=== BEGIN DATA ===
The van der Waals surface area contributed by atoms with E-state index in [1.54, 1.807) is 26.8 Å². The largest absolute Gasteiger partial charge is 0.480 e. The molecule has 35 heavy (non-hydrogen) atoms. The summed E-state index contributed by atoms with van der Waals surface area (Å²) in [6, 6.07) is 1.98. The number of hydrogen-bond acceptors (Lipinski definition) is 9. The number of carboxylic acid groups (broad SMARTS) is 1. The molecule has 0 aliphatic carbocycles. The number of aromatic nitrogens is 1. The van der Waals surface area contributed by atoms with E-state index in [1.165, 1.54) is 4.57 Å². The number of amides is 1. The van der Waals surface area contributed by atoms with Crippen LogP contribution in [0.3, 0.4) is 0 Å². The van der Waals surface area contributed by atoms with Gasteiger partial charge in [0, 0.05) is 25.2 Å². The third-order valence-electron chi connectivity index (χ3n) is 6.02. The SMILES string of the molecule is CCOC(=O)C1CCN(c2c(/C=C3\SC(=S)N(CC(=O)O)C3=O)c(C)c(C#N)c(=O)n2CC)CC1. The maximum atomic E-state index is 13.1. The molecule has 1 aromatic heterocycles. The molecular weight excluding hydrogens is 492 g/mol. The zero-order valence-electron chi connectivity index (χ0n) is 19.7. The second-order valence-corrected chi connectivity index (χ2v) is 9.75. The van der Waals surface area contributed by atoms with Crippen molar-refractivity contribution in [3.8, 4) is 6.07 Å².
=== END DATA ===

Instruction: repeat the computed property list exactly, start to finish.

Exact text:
The van der Waals surface area contributed by atoms with E-state index in [1.54, 1.807) is 26.8 Å². The largest absolute Gasteiger partial charge is 0.480 e. The molecule has 35 heavy (non-hydrogen) atoms. The summed E-state index contributed by atoms with van der Waals surface area (Å²) in [6, 6.07) is 1.98. The number of hydrogen-bond acceptors (Lipinski definition) is 9. The number of carboxylic acid groups (broad SMARTS) is 1. The molecule has 0 aliphatic carbocycles. The number of aromatic nitrogens is 1. The van der Waals surface area contributed by atoms with E-state index in [1.165, 1.54) is 4.57 Å². The number of amides is 1. The van der Waals surface area contributed by atoms with Crippen LogP contribution in [0.3, 0.4) is 0 Å². The van der Waals surface area contributed by atoms with Gasteiger partial charge in [0, 0.05) is 25.2 Å². The third-order valence-electron chi connectivity index (χ3n) is 6.02. The SMILES string of the molecule is CCOC(=O)C1CCN(c2c(/C=C3\SC(=S)N(CC(=O)O)C3=O)c(C)c(C#N)c(=O)n2CC)CC1. The maximum atomic E-state index is 13.1. The molecule has 1 aromatic heterocycles. The molecular weight excluding hydrogens is 492 g/mol. The zero-order valence-electron chi connectivity index (χ0n) is 19.7. The second-order valence-corrected chi connectivity index (χ2v) is 9.75. The van der Waals surface area contributed by atoms with Crippen molar-refractivity contribution in [3.8, 4) is 6.07 Å².